Shaver, the Second DCA ruled that a jury verdict in favor of the plaintiffs was
tainted by two evidentiary errors. The plaintiffs were riding on a motorcycle
in an intersection when they were involved in an accident with the defendant's
vehicle. The jury apportioned ninety-five percent of the fault to the
defendant, and five percent to the plaintiff who was operating the motorcycle.
First, the Second DCA found that the trial court erred when it permitted
an investigating officer to testify as to his opinion as to which party
violated the right of way. The Second DCA noted that the parties'
relative fault was hotly contested at trial. Evidence of the status of
the signal at the time of accident was inconclusive. The trial court permitted
an officer testify that the defendant had violated the plaintiffs'
right of way. The Second DCA cited a Fourth DCA opinion for the proposition
that the jury should not be informed of the officer's determination
as to who caused the accident and who was cited. While the officer in
Shaver did not testify as to who was cited, the Second DCA found that the officer's
testimony clearly suggested who would have been testified. This was error.
Second, the Second DCA found that the trial court erred when it permitted
the plaintiff to read the defendant's answers to surveillance interrogatories
to the jury. The defendant's answers to the surveillance interrogatories
revealed that the plaintiff had been surveilled on eight days. The defendant
argued that the interrogatory answers should not be read to the jury because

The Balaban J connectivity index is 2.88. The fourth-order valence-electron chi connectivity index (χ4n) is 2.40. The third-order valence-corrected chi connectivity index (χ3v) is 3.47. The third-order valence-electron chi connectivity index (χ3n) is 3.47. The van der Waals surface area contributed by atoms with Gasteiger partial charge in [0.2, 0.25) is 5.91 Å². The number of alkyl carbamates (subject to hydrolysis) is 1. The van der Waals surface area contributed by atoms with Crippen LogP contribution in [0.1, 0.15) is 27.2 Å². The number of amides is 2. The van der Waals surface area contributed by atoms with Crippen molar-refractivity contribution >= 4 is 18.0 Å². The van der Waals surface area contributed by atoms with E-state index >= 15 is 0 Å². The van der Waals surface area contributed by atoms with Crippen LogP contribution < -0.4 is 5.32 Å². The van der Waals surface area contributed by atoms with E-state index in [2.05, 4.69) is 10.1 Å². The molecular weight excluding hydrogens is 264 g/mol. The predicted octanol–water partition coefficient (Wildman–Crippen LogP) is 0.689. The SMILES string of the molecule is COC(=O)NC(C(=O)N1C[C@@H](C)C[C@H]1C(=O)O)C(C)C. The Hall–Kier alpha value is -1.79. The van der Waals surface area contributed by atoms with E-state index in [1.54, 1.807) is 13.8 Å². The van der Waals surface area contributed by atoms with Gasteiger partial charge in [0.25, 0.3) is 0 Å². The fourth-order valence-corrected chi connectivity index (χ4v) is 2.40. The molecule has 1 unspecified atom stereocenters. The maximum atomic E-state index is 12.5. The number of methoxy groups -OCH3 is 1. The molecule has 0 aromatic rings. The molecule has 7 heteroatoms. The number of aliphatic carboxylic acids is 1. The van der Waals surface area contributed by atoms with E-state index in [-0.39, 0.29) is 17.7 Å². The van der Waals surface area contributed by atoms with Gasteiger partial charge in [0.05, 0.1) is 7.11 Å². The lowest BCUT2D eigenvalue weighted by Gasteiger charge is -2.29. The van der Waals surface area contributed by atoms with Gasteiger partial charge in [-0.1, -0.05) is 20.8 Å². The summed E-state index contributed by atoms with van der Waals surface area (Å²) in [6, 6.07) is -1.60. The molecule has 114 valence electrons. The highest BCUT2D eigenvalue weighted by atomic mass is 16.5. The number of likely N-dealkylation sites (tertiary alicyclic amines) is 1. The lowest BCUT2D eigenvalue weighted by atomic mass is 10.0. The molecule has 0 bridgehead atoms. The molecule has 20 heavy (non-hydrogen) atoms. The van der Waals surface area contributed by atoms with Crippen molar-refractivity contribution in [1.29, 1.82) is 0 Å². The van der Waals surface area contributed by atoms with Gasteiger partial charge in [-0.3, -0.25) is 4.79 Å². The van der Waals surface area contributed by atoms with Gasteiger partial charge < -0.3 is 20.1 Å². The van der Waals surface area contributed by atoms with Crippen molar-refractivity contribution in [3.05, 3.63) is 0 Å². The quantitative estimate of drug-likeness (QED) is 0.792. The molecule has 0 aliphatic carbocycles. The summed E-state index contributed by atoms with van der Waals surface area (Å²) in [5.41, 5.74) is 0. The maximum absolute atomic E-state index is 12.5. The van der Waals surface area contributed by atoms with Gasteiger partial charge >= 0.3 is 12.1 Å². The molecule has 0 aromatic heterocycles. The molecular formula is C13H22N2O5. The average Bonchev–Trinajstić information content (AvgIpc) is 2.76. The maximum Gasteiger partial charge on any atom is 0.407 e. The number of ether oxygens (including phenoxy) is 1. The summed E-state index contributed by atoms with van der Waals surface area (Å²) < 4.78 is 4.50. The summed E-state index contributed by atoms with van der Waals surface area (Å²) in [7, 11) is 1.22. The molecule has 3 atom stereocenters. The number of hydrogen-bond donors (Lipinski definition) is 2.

the surveillance videos would not be introduced at trial, and therefore,
the defendant asserted the answers were not relevant. The defendants additionally
argued that the only purpose for reading the interrogatory answers to
the jury was to disparage the defendant for "spying" on the
plaintiffs. The Second DCA found that the plaintiff's attorney, in
closing, did in fact argue to the jury that the defendant spied on the
plaintiffs to call them liars and fakes. The Second DCA noted that interrogatory
answers may be introduced into evidence, but as with all evidence, the
answers must be relevant, meaning they tend to prove or disprove a material
fact. The Second DCA found that no reason was presented as to why the
interrogatory answers were relevant. The Second DCA further noted that
surveillance is common practice in personal injury cases, and it is not
improper. The court ruled it was error to introduce into evidence the
fact that surveillance was conducted.